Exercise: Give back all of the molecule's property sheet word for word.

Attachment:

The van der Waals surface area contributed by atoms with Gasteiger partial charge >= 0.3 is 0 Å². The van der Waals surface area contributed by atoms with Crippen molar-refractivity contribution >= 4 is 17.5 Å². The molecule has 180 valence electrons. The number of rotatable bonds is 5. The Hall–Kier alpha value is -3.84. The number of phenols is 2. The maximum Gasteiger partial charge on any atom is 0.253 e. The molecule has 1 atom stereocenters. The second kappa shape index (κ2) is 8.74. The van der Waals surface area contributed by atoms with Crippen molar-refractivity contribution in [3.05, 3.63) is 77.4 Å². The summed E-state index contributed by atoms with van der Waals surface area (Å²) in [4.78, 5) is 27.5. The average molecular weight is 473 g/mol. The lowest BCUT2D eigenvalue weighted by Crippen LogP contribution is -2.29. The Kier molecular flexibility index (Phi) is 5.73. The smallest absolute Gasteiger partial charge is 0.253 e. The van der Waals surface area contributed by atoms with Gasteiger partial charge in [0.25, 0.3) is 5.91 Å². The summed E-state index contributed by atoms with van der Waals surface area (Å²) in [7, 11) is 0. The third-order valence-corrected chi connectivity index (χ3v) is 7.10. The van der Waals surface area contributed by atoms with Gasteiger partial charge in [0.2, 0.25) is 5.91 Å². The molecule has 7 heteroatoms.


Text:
The van der Waals surface area contributed by atoms with Gasteiger partial charge >= 0.3 is 0 Å². The van der Waals surface area contributed by atoms with Crippen molar-refractivity contribution >= 4 is 17.5 Å². The molecule has 180 valence electrons. The number of rotatable bonds is 5. The Hall–Kier alpha value is -3.84. The number of phenols is 2. The maximum Gasteiger partial charge on any atom is 0.253 e. The molecule has 1 atom stereocenters. The second kappa shape index (κ2) is 8.74. The van der Waals surface area contributed by atoms with Crippen molar-refractivity contribution in [3.05, 3.63) is 77.4 Å². The summed E-state index contributed by atoms with van der Waals surface area (Å²) in [4.78, 5) is 27.5. The average molecular weight is 473 g/mol. The lowest BCUT2D eigenvalue weighted by Crippen LogP contribution is -2.29. The Kier molecular flexibility index (Phi) is 5.73. The smallest absolute Gasteiger partial charge is 0.253 e. The van der Waals surface area contributed by atoms with Gasteiger partial charge in [0.25, 0.3) is 5.91 Å². The summed E-state index contributed by atoms with van der Waals surface area (Å²) in [7, 11) is 0. The third-order valence-corrected chi connectivity index (χ3v) is 7.10. The van der Waals surface area contributed by atoms with Gasteiger partial charge in [0.2, 0.25) is 5.91 Å². The molecule has 7 heteroatoms.